Bridgman|Packer Dance uses video technology to enhance their dancing's impact.
There are only two of them, but when Bridgman|Packer Dance take the stage, they appear to be a multitude.
That’s because the duet, a married couple, are masters of video technology. Like many choreographers, they use it to create an every shifting scene. But that’s just for starters. They project moving images onto their costumes and skin, which confuses the real with the imaginary. The video also multiplies their presence into infinity. It adds physical and emotional depth to their dances because they make seen what most dancers and dances can only imply.
This delightful duo, no strangers to the Capital Region, made a stop on Friday night at The Egg. They performed two of their best – “Under the Skin” and “Remembering What Never Happened.”
The opening piece, to a pulsating electronic jazz piece by Ken Field, starts off frenetic. While watching projected letters, numbers and symbols rise onto a backdrop, Art Bridgman would suddenly appear in the center of it all. And then so too would Myrna Packer. And then they would suddenly disappear or did they? Their real and video images of themselves combined into a fascinating stew that left viewers constantly guessing.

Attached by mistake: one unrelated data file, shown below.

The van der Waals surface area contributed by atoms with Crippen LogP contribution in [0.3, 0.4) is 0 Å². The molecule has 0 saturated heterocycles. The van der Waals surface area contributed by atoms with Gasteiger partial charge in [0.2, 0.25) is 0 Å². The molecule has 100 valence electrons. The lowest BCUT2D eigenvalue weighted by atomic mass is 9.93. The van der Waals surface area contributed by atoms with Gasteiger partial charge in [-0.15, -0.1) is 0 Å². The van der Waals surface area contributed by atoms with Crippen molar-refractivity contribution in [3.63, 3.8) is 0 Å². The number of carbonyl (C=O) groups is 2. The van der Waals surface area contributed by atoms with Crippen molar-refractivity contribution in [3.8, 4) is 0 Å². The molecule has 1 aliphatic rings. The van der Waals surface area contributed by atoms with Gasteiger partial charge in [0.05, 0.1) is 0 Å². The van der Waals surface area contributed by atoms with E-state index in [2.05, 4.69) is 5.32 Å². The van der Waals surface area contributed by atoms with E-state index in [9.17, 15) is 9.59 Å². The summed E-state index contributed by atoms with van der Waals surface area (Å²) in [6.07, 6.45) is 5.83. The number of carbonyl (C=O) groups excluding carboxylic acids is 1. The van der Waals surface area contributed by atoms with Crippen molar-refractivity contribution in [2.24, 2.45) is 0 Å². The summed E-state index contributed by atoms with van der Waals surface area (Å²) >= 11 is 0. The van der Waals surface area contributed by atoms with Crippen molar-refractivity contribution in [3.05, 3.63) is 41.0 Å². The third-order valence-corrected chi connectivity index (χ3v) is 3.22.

When they were together, they engaged in what they were best known to do – their own brand of contact improvisation. They would run at each other, collide and pose – Packer often upside down – a leg or arm shooting skyward. But there were many fluid moments where they embrace and glide as smoothly as ballroom waltzer.
Yet they are also solid soloists whose musings, which could be as simple as a running dash or a collapse to the floor, enchant because they are doubled, tripled, quadrupled, etc.
“Remembering What Never Happened,” with a variety of music, slows down the pace and explores the fallibility of memory. Cast into a rocky landscape, the two toss and tumble, trying to escape what appears to be a dangerous descent.
The music, ranging from Maurice Ravel to Etta Baker, is overlaid with echoing voices speaking of the exploit. It feels mysterious, risky and beautiful. And really, it couldn’t be so without the video – the third important partner in this collaboration between technology and bodies.
Kudos are due to Bridgman|Packer Dance video designers Peter Bobrow and Jim Monroe in “Under the Skin” and technology designer Phillip Gulley in “Remembering What Never Happened.” They make magic.